MySQL Tuner is a Perl script that connects to a running instance of MySQL and provides configuration recommendations based on workload. Ideally, the MySQL instance should have been operating for at least 24 hours before running the tuner. The longer the instance has been running, the better advice MySQL Tuner will give.

Download MySQL Tuner to your home directory.

  1. # wget https://raw.githubusercontent.com/major/MySQLTuner-perl/master/mysqltuner.pl

2. # perl ./mysqltuner.pl

The output will show two areas of interest: General recommendations and Variables to adjust.

 

MySQLTuner offers suggestions regarding how to better the database. If you are wary about updating your database on your own, going by MySQLTuner’s suggestions is one of the safer ways to improve your database performance.

Tuning MySQL:

When altering the MySQL configuration, be aware of the changes and how they affect your database. Even when following the instructions of programs such as MySQLTuner, it is best to have some understanding of the process.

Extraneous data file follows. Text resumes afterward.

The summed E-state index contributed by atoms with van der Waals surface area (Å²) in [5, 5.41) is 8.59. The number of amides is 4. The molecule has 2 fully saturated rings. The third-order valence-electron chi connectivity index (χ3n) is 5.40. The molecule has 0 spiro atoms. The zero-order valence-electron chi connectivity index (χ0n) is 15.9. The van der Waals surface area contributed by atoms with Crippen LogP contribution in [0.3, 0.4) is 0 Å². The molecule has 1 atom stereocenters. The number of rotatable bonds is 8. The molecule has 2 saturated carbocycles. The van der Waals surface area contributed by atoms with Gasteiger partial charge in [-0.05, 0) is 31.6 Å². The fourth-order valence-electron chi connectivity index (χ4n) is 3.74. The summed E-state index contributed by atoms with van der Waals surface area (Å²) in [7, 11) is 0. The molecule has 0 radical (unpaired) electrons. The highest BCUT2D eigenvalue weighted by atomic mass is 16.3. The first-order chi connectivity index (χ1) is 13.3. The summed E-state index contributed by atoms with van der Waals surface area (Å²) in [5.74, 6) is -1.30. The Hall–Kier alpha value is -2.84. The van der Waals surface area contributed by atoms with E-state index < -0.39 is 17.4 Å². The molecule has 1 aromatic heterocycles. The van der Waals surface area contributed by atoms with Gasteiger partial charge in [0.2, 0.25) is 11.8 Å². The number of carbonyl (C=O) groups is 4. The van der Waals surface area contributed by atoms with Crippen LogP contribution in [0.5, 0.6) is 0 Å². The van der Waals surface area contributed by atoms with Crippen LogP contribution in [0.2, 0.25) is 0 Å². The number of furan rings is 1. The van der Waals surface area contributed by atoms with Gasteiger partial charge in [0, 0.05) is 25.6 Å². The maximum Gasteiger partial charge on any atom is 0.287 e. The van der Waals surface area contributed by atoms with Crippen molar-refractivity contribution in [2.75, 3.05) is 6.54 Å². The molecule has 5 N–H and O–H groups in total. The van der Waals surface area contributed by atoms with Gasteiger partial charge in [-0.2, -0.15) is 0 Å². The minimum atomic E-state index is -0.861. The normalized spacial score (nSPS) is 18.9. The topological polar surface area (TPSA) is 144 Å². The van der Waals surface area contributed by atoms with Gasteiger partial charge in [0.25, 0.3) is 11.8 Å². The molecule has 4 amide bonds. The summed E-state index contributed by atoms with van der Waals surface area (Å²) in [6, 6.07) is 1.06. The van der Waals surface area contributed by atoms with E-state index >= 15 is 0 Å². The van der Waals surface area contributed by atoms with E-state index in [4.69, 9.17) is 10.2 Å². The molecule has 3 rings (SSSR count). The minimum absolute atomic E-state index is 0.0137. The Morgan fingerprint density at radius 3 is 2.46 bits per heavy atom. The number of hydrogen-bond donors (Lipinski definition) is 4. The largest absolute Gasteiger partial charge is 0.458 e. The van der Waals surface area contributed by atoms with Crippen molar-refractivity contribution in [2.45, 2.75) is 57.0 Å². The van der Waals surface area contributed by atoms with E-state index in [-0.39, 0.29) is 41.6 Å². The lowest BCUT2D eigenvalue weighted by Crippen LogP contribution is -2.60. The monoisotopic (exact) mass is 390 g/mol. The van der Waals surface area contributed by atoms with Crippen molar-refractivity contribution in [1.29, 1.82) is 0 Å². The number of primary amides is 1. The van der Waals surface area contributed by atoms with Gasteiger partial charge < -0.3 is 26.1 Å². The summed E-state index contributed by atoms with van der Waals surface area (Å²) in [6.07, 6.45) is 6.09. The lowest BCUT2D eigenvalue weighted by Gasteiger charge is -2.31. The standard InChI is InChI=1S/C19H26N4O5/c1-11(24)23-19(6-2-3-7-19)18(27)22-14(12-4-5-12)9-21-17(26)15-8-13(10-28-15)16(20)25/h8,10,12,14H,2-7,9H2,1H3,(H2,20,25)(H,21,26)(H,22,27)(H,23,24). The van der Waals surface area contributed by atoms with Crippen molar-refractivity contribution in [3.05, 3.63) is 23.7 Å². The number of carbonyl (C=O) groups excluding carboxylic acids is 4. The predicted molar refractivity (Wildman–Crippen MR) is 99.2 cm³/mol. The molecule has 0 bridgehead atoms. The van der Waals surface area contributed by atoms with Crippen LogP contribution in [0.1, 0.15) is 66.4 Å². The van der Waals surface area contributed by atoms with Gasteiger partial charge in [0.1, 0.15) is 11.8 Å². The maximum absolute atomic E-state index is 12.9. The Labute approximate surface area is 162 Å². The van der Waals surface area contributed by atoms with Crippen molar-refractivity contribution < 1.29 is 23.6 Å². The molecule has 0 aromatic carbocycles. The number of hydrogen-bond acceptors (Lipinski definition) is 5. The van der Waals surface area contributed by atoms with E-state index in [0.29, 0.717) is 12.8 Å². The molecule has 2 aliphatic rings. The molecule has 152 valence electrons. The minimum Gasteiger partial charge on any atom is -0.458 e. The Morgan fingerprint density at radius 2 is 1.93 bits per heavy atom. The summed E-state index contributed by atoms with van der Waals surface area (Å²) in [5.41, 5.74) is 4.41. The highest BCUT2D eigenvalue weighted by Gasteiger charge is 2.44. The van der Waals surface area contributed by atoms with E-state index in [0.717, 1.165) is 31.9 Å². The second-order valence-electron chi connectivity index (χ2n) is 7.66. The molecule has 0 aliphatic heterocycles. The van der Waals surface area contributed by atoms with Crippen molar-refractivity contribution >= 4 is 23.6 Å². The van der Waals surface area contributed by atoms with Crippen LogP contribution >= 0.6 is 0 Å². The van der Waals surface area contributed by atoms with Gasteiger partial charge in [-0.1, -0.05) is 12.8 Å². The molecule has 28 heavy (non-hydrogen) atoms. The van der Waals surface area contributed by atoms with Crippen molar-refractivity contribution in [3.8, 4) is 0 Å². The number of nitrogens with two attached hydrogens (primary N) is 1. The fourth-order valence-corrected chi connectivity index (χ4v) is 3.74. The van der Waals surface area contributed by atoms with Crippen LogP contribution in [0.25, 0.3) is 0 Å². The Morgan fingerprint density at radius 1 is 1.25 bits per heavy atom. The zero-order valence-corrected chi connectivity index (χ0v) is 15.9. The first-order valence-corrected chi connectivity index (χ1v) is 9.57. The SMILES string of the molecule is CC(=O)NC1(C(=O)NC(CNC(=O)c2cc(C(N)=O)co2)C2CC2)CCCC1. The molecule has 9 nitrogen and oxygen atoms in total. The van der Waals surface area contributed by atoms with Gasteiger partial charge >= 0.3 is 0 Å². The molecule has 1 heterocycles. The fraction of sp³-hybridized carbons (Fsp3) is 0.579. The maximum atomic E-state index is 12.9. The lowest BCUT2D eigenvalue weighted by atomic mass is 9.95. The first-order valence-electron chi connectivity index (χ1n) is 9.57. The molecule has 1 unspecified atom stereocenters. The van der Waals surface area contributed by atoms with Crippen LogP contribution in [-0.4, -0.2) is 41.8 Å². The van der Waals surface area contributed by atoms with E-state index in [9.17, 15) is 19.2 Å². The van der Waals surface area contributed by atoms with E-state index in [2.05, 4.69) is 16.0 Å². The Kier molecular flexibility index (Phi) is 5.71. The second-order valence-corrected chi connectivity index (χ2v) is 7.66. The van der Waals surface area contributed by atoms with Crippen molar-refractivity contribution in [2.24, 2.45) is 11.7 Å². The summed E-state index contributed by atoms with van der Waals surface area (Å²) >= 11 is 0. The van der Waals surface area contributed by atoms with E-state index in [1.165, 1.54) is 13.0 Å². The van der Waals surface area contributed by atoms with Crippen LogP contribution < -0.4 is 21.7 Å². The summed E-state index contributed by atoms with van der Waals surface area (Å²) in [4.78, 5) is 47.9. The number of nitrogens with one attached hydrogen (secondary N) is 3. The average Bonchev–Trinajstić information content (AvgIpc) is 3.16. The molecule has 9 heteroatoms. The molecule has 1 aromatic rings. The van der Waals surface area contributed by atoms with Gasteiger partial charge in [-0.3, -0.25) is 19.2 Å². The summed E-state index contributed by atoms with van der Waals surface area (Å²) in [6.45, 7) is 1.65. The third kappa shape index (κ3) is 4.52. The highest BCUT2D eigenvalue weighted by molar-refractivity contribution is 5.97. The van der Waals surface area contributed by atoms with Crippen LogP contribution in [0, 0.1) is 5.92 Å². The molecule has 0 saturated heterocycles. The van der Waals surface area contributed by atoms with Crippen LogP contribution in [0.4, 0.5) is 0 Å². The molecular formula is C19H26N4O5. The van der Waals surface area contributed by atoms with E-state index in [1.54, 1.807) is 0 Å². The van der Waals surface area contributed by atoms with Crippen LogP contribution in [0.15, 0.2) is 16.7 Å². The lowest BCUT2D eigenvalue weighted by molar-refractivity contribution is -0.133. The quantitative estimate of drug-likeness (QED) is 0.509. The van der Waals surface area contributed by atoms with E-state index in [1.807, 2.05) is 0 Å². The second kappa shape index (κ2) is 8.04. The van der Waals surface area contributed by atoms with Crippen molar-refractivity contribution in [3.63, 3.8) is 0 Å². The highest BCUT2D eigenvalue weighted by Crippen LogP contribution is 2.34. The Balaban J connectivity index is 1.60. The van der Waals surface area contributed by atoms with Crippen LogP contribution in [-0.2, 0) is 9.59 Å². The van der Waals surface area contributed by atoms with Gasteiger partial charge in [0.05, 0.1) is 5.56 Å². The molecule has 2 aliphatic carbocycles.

The file you are changing is located at /etc/my.cnf

IMPORTANT NOTE: Prior to updating the MySQL configuration, create a backup of the my.cnf file:

1. #cp /etc/my.cnf ~/my.cnf.backup
Best practices suggest that you make small changes at a time and monitor the server after each change. After each change restart MySQL:

On Debian/Ubuntu:

# service mysql restart

On CentOS/Fedora:

# /etc/init.d/mysqld restart

When changing values in the my.cnf file be sure that the line you are changing is not commented out with the pound (#) prefix.

MySQLTuner reports statistics about the database, and makes tuning recommendations. The top section of the report gives you useful database metrics, many of them actionable. The bottom section provides tuning suggestions for the MySQL configuration file.

You should thoroughly research a suggested configuration change before deciding to implement it. To change a configuration variable, edit the file /etc/mysql/my.cnf.

After you make a MySQL configuration change, restart the MySQL service.

# /etc/init.d/mysqld restart

You can then run MySQLTuner again to see if it has further recommendations to improve the MySQL performance. This way, you can optimize MySQL step by step.